Some years ago, a 20-year-old female Marine, a military police officer, was working at a guard shack screening service members and civilians before they entered the base. As a lance corporal, she was new to the job and the duty station, her first in the Marine Corps.
At some point during her shift, a male sergeant on duty drove up. Get in the car, he said, the platoon sergeant needs to see you. She opened the door and got in, believing she was headed to see the enlisted supervisor of her platoon.
Instead, the sergeant drove her to a dark, wooded area on base. It was deserted, no other Marines were around. "Hey, I want a blowjob," the sergeant told her.
"What am I supposed, what do you do as a lance corporal?" she would later recall. "I'm 20 years old ... I'm new at this. You're the only leadership I've ever known, and this is what happens."
She looked at him, then got out of the car and walked away. The sergeant drove up next to her and tried to play it off as a prank. "I'm just fucking with you," he said. "It's not a big deal."
It was one story among hundreds of others shared by Marines for a study initiated in July 2017 by the Marine Corps Center for Advanced Operational Culture Learning (CAOCL). Finalized in March 2018, the center's report was quietly published to its website in September 2019 with little fanfare.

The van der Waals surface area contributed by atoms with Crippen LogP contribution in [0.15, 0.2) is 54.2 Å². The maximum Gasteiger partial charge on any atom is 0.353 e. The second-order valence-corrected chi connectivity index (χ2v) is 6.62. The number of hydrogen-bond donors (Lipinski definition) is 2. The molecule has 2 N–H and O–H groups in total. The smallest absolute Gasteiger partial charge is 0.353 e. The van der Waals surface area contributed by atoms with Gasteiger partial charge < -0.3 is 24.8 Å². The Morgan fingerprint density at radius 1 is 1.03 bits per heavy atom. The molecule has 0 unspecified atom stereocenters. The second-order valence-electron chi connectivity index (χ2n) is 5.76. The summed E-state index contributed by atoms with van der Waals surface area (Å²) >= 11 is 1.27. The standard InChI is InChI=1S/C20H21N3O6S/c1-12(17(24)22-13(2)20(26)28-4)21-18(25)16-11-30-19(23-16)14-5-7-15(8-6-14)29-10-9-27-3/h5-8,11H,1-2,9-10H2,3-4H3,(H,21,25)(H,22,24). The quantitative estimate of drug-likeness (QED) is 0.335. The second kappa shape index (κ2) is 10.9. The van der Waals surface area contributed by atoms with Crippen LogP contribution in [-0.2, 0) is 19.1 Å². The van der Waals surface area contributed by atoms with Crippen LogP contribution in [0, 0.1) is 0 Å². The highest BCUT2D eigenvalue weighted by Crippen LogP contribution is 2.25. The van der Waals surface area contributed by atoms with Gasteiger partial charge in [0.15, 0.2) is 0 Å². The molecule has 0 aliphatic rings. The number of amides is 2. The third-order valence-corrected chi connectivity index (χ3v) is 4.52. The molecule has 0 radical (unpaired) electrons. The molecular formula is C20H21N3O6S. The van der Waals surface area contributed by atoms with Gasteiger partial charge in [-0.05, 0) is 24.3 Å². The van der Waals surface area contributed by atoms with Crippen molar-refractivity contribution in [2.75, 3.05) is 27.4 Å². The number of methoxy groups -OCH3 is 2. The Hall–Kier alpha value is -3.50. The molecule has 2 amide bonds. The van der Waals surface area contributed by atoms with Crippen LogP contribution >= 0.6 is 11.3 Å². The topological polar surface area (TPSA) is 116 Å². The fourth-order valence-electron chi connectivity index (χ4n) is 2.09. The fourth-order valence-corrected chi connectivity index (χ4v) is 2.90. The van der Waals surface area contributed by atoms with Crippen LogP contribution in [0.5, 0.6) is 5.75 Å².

The culture of the Marine Corps is ripe for analysis. A 2015 Rand Corporation study found that women felt far more isolated among men in the Corps, while the Pentagon's Office of People Analytics noted in 2018 that female Marines rated hostility toward them as "significantly higher" than their male counterparts.
But the center's report, Marines' Perspectives on Various Aspects of Marine Corps Organizational Culture, offers a proverbial wakeup call to leaders, particularly when paired alongside previous studies, since it was commissioned by the Marine Corps itself in the wake of a nude photo sharing scandal that rocked the service in 2017.
The scandal, researchers found, was merely a symptom of a much larger problem.